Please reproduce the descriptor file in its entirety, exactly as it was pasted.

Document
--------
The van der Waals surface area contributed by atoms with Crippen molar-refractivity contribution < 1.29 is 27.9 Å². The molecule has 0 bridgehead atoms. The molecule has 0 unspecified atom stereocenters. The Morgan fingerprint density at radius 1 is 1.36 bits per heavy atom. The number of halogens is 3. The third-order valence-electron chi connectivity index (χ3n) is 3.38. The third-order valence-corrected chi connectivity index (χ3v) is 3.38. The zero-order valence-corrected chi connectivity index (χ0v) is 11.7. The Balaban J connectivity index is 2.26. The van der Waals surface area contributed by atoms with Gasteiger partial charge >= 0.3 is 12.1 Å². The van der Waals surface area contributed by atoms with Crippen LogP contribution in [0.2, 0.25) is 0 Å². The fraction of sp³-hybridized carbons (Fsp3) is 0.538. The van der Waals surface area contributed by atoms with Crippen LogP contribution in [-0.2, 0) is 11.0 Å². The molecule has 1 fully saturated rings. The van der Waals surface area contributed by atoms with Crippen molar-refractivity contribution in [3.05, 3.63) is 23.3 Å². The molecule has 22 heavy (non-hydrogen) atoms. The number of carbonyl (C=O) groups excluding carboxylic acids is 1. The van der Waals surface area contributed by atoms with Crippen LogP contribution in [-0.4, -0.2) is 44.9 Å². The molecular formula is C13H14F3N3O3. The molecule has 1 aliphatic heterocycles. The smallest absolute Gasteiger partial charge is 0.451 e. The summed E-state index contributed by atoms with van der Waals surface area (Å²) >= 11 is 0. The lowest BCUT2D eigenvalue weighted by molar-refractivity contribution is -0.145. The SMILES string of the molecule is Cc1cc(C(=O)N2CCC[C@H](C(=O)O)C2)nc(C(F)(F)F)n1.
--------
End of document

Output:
The van der Waals surface area contributed by atoms with Crippen molar-refractivity contribution < 1.29 is 27.9 Å². The molecule has 0 bridgehead atoms. The molecule has 0 unspecified atom stereocenters. The Morgan fingerprint density at radius 1 is 1.36 bits per heavy atom. The number of halogens is 3. The third-order valence-electron chi connectivity index (χ3n) is 3.38. The third-order valence-corrected chi connectivity index (χ3v) is 3.38. The zero-order valence-corrected chi connectivity index (χ0v) is 11.7. The Balaban J connectivity index is 2.26. The van der Waals surface area contributed by atoms with Gasteiger partial charge >= 0.3 is 12.1 Å². The van der Waals surface area contributed by atoms with Crippen LogP contribution in [0.2, 0.25) is 0 Å². The fraction of sp³-hybridized carbons (Fsp3) is 0.538. The van der Waals surface area contributed by atoms with Crippen LogP contribution in [-0.2, 0) is 11.0 Å². The molecule has 1 fully saturated rings. The van der Waals surface area contributed by atoms with Crippen molar-refractivity contribution in [3.05, 3.63) is 23.3 Å². The molecule has 22 heavy (non-hydrogen) atoms. The number of carbonyl (C=O) groups excluding carboxylic acids is 1. The van der Waals surface area contributed by atoms with Crippen LogP contribution in [-0.4, -0.2) is 44.9 Å². The molecular formula is C13H14F3N3O3. The molecule has 1 aliphatic heterocycles. The smallest absolute Gasteiger partial charge is 0.451 e. The summed E-state index contributed by atoms with van der Waals surface area (Å²) >= 11 is 0. The lowest BCUT2D eigenvalue weighted by molar-refractivity contribution is -0.145. The SMILES string of the molecule is Cc1cc(C(=O)N2CCC[C@H](C(=O)O)C2)nc(C(F)(F)F)n1.